Covid-19 Spurs Record Downward Adjustments To Global Demand


The April USDA forecast has world cotton consumption down 7.6 million bales (or 6.4%) from last month, the largest monthly change in consumption in USDA’s database. The unprecedented reduction is driven by the rapidly developing impacts of Covid-19 on countries around the world. It represents a loss of about 3-and-a-half weeks of global spinning or about 16% of the expected spinning March through July based on the March USDA forecasts.

Covid-19-driven changes in behavior and regulations are significantly impacting the supply chain of the cotton sector. For example, cotton spinning in China fell by upwards of 90% during the height of the crisis in early March. Recent travel restrictions in India, Pakistan, and Vietnam are likely to have similar impacts on cotton supply and demand in the short-term.

While spinning and other manufacturing sectors in China have begun to recover to some extent, the decline in consumers’ global consumption of apparel is expected to limit any dramatic global recovery for spinners in this marketing year. The extent and length of the shutdowns of spinning mills in China, where Covid-19 arrived earlier, provides some basis for extrapolating impacts in other major cotton spinning countries such as India, Bangladesh, and Vietnam, as disruptions in the supply chain follow the spread of the virus. Reductions in consumption this month are spread across all consuming countries of note.

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In addition to physical disruption across the global supply chain from farm to retailer, global cotton endues (i.e., world retail sales of clothing and textiles) has plummeted amidst large portions of the global population limiting activity outside their homes and/or confined by stay-at-home orders and with many “non-essential” businesses including apparel stores closed. The two largest importers of apparel, the European Union and the United States, have seen widespread closure of shopping malls and retail stores, while three-quarters of the US population are under travel restrictions. US unemployment is rising at an unprecedented rate, leaving less income devoted to discretionary items such as apparel.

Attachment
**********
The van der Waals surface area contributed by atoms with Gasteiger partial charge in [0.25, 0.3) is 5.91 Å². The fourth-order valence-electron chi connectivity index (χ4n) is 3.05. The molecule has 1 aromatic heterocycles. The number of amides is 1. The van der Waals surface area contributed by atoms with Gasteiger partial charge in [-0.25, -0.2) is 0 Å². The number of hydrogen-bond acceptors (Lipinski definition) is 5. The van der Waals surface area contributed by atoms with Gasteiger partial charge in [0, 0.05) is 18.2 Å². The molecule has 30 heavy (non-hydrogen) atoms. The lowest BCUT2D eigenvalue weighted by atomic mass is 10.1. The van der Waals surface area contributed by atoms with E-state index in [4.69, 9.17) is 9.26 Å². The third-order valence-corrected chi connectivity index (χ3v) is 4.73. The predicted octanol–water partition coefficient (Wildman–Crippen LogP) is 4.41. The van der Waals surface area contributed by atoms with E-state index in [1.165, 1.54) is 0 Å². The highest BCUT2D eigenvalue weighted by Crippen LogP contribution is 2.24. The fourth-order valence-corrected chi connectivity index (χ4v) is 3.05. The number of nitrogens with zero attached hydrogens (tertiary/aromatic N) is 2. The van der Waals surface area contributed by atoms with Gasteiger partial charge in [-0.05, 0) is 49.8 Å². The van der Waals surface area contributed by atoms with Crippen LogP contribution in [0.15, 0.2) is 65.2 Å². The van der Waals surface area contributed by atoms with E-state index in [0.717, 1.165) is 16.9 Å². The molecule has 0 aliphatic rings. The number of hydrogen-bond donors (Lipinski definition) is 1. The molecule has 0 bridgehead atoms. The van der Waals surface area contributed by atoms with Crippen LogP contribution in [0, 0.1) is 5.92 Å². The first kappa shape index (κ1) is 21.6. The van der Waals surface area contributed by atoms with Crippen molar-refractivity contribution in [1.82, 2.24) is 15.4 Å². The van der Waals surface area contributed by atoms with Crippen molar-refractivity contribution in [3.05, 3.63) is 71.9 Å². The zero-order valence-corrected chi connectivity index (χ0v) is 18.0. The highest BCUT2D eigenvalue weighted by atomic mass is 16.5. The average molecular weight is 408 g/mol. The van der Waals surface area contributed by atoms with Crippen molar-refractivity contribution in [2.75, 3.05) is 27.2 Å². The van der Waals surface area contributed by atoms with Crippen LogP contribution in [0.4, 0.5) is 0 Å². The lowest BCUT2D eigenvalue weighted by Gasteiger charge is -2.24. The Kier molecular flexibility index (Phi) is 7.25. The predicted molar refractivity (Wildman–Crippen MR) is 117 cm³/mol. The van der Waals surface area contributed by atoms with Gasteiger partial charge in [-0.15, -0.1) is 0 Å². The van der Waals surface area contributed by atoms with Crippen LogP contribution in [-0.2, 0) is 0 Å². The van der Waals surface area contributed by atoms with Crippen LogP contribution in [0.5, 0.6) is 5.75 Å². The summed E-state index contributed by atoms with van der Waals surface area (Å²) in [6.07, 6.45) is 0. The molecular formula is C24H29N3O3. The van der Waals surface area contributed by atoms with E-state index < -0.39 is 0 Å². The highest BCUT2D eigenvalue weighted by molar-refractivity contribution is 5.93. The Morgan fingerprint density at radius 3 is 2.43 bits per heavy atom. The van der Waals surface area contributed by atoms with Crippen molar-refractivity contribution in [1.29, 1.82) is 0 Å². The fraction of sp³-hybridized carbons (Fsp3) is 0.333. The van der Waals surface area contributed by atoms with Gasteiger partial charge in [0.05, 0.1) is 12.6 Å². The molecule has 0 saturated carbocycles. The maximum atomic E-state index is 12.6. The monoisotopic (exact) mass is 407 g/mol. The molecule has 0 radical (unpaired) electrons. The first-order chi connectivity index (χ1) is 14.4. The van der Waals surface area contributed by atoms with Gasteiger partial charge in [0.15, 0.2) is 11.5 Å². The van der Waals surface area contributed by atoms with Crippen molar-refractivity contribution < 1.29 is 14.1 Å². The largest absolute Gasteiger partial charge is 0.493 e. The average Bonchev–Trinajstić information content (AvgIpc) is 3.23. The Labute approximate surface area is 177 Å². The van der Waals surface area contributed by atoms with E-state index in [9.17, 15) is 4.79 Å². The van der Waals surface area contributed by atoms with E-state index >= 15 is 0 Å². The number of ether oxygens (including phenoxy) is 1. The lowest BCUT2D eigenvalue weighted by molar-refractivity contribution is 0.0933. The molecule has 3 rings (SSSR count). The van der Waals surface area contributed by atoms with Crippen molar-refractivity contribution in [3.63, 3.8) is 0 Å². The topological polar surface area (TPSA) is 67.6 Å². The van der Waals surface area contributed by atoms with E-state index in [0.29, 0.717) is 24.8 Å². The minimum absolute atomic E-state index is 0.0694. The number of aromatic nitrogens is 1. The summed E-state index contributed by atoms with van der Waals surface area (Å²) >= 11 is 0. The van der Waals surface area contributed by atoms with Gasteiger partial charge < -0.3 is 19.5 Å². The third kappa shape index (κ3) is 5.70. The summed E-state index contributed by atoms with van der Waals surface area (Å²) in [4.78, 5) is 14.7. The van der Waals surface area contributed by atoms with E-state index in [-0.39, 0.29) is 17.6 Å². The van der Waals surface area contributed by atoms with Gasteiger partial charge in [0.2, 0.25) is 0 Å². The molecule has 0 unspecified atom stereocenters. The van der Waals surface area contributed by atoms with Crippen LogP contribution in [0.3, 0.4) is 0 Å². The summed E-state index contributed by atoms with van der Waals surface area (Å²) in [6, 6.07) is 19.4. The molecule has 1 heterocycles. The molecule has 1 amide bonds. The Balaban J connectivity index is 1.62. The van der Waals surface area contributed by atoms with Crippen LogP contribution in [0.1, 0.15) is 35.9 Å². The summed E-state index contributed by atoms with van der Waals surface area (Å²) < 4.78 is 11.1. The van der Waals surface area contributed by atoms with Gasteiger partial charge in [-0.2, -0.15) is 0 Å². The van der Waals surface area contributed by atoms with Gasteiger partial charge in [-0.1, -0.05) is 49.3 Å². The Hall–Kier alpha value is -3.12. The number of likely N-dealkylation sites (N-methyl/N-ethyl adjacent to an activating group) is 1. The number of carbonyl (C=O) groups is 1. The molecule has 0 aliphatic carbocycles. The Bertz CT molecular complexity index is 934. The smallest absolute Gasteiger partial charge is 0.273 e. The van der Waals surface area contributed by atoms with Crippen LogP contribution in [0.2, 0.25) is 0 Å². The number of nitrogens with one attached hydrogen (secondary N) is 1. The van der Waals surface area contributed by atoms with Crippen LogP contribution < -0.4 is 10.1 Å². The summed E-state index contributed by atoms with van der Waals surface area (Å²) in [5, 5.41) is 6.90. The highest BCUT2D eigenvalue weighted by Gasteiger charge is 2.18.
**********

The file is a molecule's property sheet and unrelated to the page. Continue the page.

Spending on clothing is highly correlated to changes in GDP. With expectations for unprecedented declines in global GDP for the first half of CY 2020, weak consumer demand is forecast to persist and negatively impact cotton demand. Retailers are responding to rapid declines in consumer spending by reducing and canceling orders for textiles and apparel worldwide. The severity and timing of consumer “demand destruction” will likely dictate how significant cotton consumption declines in the current marketing year and how long it may persist into 2020/21.

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Cotton prices have declined significantly in recent weeks, with the nearby ICE futures contract falling below 50 cents for the first time in over a decade. This has pressured spinners as higher-priced cotton purchased earlier in the season arrives when current prices are now 10 to 20 cents lower. Prices are expected to remain pressured with global consumption forecast at a 6-year low, world ending stocks at their highest level in five years, and stocks outside of China 25% above the previous record.

Cotton in April
For 2019/20, the April forecast shows dramatically lower consumption and trade with sharply higher ending stocks. Consumption has been lowered in all significant markets due to the effects of COVID-19. Lower global trade reflects these downward revisions in major consuming countries; with production and beginning stocks up marginally, ending stocks are up more than 8%. The US forecast has lower exports and consumption with higher ending stocks. The US season-average farm price is lowered 1 cent to 59 cents per pound.

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The A-index and US spot price have continued their downward momentum from last month and are down roughly 25% from January. Concerns over the COVID-19 outbreak have further depressed demand & slowed global business activity.


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